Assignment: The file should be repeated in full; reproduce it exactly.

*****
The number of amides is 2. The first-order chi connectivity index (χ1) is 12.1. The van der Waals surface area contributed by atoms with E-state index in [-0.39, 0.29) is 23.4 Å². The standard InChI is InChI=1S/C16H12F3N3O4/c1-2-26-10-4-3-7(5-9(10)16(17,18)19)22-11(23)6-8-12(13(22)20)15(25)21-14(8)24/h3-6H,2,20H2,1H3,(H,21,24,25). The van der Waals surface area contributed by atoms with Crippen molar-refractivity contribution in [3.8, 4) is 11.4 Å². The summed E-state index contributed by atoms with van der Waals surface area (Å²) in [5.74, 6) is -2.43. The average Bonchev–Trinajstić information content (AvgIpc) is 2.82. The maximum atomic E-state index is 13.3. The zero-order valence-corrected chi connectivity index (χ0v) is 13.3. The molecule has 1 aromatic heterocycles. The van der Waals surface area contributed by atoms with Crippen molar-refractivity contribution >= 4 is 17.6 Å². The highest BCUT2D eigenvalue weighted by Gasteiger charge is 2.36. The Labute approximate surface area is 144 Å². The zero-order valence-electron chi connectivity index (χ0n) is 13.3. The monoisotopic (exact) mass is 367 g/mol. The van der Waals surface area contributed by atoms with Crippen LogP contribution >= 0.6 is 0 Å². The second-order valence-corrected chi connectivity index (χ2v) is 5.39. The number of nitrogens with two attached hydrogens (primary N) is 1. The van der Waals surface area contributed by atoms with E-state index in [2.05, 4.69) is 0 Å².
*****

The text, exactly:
The number of amides is 2. The first-order chi connectivity index (χ1) is 12.1. The van der Waals surface area contributed by atoms with E-state index in [-0.39, 0.29) is 23.4 Å². The standard InChI is InChI=1S/C16H12F3N3O4/c1-2-26-10-4-3-7(5-9(10)16(17,18)19)22-11(23)6-8-12(13(22)20)15(25)21-14(8)24/h3-6H,2,20H2,1H3,(H,21,24,25). The van der Waals surface area contributed by atoms with Crippen molar-refractivity contribution in [3.8, 4) is 11.4 Å². The summed E-state index contributed by atoms with van der Waals surface area (Å²) in [5.74, 6) is -2.43. The average Bonchev–Trinajstić information content (AvgIpc) is 2.82. The maximum atomic E-state index is 13.3. The zero-order valence-corrected chi connectivity index (χ0v) is 13.3. The molecule has 1 aromatic heterocycles. The van der Waals surface area contributed by atoms with Crippen molar-refractivity contribution >= 4 is 17.6 Å². The highest BCUT2D eigenvalue weighted by Gasteiger charge is 2.36. The Labute approximate surface area is 144 Å². The zero-order valence-electron chi connectivity index (χ0n) is 13.3. The monoisotopic (exact) mass is 367 g/mol. The van der Waals surface area contributed by atoms with Crippen LogP contribution >= 0.6 is 0 Å². The second-order valence-corrected chi connectivity index (χ2v) is 5.39. The number of nitrogens with two attached hydrogens (primary N) is 1. The van der Waals surface area contributed by atoms with E-state index in [2.05, 4.69) is 0 Å².